Scoring: All entries will be judged by Latin teachers and professors who have training in Latin composition and/or oral Latin, using the following categories: grammatical and syntactical accuracy, choice of vocabulary, quality of work, audience appeal. Entries in the running to be in the top 20% will be scored by at least one additional judge.

Cost: $5 per student (max of 25 students per school) plus a $20 school fee. Discounts for Title I schools, home schools, and teachers paying out of pocket.

Registration & Submission: Once you register for the contest, you may pay (online via PayPal or by mail) your registration fee. You may also submit your students’ entries (electronically, in PDF format) at that time. Note that your school must register, pay, and submit entries no later thanJanuary 15, 2012. Entries must be submitted within three days of registration. Results, awards, and CD’s should be in the mail by April 21, 2012!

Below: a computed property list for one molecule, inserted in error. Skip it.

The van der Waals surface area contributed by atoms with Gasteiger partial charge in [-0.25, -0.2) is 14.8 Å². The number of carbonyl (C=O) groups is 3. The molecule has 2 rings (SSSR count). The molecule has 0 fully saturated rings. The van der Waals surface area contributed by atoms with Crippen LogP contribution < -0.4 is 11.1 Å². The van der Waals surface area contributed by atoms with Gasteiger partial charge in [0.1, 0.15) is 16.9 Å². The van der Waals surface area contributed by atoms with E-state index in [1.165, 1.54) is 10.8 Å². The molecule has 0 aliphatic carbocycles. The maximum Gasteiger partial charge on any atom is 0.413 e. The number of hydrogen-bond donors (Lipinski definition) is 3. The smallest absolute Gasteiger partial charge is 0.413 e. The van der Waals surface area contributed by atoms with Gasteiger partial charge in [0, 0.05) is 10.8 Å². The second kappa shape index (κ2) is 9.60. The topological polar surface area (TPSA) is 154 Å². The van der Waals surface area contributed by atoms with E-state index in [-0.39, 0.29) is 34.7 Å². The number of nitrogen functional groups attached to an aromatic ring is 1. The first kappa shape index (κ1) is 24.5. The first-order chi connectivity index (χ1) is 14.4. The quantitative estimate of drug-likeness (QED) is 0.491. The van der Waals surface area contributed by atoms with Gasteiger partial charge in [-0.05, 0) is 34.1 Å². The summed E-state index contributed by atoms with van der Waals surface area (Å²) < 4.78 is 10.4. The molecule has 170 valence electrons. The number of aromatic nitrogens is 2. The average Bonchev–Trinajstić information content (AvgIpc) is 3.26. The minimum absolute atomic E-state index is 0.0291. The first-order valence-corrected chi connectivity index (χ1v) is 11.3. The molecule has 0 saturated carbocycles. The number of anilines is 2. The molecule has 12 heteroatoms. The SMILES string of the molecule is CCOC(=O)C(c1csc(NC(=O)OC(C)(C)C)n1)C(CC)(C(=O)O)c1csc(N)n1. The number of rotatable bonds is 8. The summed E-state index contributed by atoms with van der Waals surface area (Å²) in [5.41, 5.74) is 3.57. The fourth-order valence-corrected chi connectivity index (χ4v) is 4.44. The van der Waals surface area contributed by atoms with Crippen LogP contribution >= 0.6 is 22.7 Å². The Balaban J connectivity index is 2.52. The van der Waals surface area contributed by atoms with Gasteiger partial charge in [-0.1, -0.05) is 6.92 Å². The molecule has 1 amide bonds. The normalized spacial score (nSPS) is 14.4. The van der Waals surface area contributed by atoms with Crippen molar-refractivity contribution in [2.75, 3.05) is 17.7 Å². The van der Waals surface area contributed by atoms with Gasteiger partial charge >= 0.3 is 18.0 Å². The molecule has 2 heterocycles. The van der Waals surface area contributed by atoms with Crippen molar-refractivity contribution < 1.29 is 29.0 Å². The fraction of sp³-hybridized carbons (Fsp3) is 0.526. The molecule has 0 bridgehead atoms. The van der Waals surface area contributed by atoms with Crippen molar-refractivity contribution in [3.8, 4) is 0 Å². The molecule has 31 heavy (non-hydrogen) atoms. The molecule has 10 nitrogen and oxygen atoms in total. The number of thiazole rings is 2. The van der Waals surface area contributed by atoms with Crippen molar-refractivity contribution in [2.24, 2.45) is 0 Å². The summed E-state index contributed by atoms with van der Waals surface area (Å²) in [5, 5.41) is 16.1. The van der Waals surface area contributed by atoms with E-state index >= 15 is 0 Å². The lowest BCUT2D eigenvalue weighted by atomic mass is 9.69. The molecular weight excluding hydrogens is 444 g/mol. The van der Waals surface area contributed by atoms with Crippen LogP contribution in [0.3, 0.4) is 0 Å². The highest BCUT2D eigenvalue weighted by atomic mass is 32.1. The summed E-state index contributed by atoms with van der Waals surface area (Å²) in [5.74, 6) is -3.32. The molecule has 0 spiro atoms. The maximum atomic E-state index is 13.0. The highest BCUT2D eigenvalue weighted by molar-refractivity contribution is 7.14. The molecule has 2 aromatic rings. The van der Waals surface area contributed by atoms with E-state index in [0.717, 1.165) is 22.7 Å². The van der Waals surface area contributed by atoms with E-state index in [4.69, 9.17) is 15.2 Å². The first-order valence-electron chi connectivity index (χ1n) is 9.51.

Visit www.ascaniusyci.org/scribo for samples of past entries, detailed rules, and to register!

Latin Letters

My 9th grade Latin Literature class read a letter written in Latin on September 20, 1947 by C.S. Lewis.  Lewis carried on a correspondance with an Don Giovanni Calabria, an Italian priest, for a number of years during the WWII era.  C.S. Lewis did not speak Italian and Calabria did not know English.  Their common tongue was Latin.  This collection of letters has been published for Lewis enthusiasts as The Latin Letters of C.S. Lewis. They make a wonderful reading source for classes.  The 9th grade is currently studying the modern era, so this letter, which makes mention of Hitler and the atrocities of the day, is a perfect opportunity for lateral integration of subject matter.

After reading one of these wonderful letters I then assigned the students the task of writing their own Latin letter to one of our Grace Academy alumni.  Writing Latin letters is a perfect opportunity to help students begin composition and conversational Latin practice.  The subject matter can be short and simple and great fun.  Moreover, our alumni, now away at college, were delighted to get a Latin letter from home.